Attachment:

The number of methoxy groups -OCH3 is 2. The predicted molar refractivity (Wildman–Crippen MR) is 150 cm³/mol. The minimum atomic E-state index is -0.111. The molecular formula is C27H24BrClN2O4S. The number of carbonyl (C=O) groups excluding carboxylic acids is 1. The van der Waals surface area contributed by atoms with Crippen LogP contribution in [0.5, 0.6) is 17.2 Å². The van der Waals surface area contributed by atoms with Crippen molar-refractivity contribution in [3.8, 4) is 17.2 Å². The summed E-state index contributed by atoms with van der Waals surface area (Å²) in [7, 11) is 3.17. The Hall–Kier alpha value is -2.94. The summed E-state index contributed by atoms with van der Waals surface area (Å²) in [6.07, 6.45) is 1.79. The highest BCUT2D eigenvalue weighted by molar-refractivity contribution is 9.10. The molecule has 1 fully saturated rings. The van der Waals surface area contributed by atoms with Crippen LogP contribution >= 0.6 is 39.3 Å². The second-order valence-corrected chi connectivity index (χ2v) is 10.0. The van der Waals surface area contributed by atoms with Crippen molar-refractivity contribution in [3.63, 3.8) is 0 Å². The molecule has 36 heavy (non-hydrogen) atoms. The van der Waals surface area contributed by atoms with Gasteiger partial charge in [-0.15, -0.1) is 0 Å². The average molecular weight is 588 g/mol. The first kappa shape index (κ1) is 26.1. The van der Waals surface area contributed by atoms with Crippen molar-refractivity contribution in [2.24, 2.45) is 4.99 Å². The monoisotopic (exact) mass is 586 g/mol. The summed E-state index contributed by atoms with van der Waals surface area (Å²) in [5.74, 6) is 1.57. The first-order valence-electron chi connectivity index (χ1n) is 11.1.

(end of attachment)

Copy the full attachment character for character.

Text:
The number of methoxy groups -OCH3 is 2. The predicted molar refractivity (Wildman–Crippen MR) is 150 cm³/mol. The minimum atomic E-state index is -0.111. The molecular formula is C27H24BrClN2O4S. The number of carbonyl (C=O) groups excluding carboxylic acids is 1. The van der Waals surface area contributed by atoms with Crippen LogP contribution in [0.5, 0.6) is 17.2 Å². The van der Waals surface area contributed by atoms with Crippen molar-refractivity contribution in [3.8, 4) is 17.2 Å². The summed E-state index contributed by atoms with van der Waals surface area (Å²) in [7, 11) is 3.17. The Hall–Kier alpha value is -2.94. The summed E-state index contributed by atoms with van der Waals surface area (Å²) in [6.07, 6.45) is 1.79. The highest BCUT2D eigenvalue weighted by molar-refractivity contribution is 9.10. The molecule has 1 fully saturated rings. The van der Waals surface area contributed by atoms with Crippen LogP contribution >= 0.6 is 39.3 Å². The second-order valence-corrected chi connectivity index (χ2v) is 10.0. The van der Waals surface area contributed by atoms with Crippen molar-refractivity contribution in [3.63, 3.8) is 0 Å². The molecule has 36 heavy (non-hydrogen) atoms. The van der Waals surface area contributed by atoms with Gasteiger partial charge in [-0.15, -0.1) is 0 Å². The average molecular weight is 588 g/mol. The first kappa shape index (κ1) is 26.1. The van der Waals surface area contributed by atoms with Crippen molar-refractivity contribution in [2.24, 2.45) is 4.99 Å². The monoisotopic (exact) mass is 586 g/mol. The summed E-state index contributed by atoms with van der Waals surface area (Å²) in [5.74, 6) is 1.57. The first-order valence-electron chi connectivity index (χ1n) is 11.1.